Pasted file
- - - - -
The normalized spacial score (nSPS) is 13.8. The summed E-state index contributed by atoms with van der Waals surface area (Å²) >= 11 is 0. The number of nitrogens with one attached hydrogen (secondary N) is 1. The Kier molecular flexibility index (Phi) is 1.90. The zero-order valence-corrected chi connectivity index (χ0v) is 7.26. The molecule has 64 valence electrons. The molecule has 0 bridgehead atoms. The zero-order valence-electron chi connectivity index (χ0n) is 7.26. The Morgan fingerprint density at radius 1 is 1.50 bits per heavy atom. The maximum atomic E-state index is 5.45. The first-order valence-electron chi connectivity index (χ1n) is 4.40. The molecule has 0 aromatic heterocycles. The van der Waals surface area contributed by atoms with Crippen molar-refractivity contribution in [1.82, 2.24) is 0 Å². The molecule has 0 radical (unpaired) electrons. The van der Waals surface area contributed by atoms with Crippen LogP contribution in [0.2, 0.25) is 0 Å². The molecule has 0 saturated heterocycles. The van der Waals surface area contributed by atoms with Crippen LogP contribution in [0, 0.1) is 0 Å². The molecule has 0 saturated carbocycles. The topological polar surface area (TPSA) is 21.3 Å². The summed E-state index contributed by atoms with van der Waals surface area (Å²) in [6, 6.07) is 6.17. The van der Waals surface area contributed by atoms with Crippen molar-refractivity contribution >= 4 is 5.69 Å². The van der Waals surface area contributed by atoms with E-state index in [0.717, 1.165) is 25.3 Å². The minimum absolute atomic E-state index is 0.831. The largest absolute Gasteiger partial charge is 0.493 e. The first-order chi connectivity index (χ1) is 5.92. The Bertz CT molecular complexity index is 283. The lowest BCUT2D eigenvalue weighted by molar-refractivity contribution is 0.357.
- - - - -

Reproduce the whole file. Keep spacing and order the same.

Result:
The normalized spacial score (nSPS) is 13.8. The summed E-state index contributed by atoms with van der Waals surface area (Å²) >= 11 is 0. The number of nitrogens with one attached hydrogen (secondary N) is 1. The Kier molecular flexibility index (Phi) is 1.90. The zero-order valence-corrected chi connectivity index (χ0v) is 7.26. The molecule has 64 valence electrons. The molecule has 0 bridgehead atoms. The zero-order valence-electron chi connectivity index (χ0n) is 7.26. The Morgan fingerprint density at radius 1 is 1.50 bits per heavy atom. The maximum atomic E-state index is 5.45. The first-order valence-electron chi connectivity index (χ1n) is 4.40. The molecule has 0 aromatic heterocycles. The van der Waals surface area contributed by atoms with Crippen molar-refractivity contribution in [1.82, 2.24) is 0 Å². The molecule has 0 radical (unpaired) electrons. The van der Waals surface area contributed by atoms with Crippen LogP contribution in [0.2, 0.25) is 0 Å². The molecule has 0 saturated heterocycles. The van der Waals surface area contributed by atoms with Crippen LogP contribution in [0, 0.1) is 0 Å². The molecule has 0 saturated carbocycles. The topological polar surface area (TPSA) is 21.3 Å². The summed E-state index contributed by atoms with van der Waals surface area (Å²) in [6, 6.07) is 6.17. The van der Waals surface area contributed by atoms with Crippen molar-refractivity contribution >= 4 is 5.69 Å². The van der Waals surface area contributed by atoms with E-state index in [0.717, 1.165) is 25.3 Å². The minimum absolute atomic E-state index is 0.831. The largest absolute Gasteiger partial charge is 0.493 e. The first-order chi connectivity index (χ1) is 5.92. The Bertz CT molecular complexity index is 283. The lowest BCUT2D eigenvalue weighted by molar-refractivity contribution is 0.357.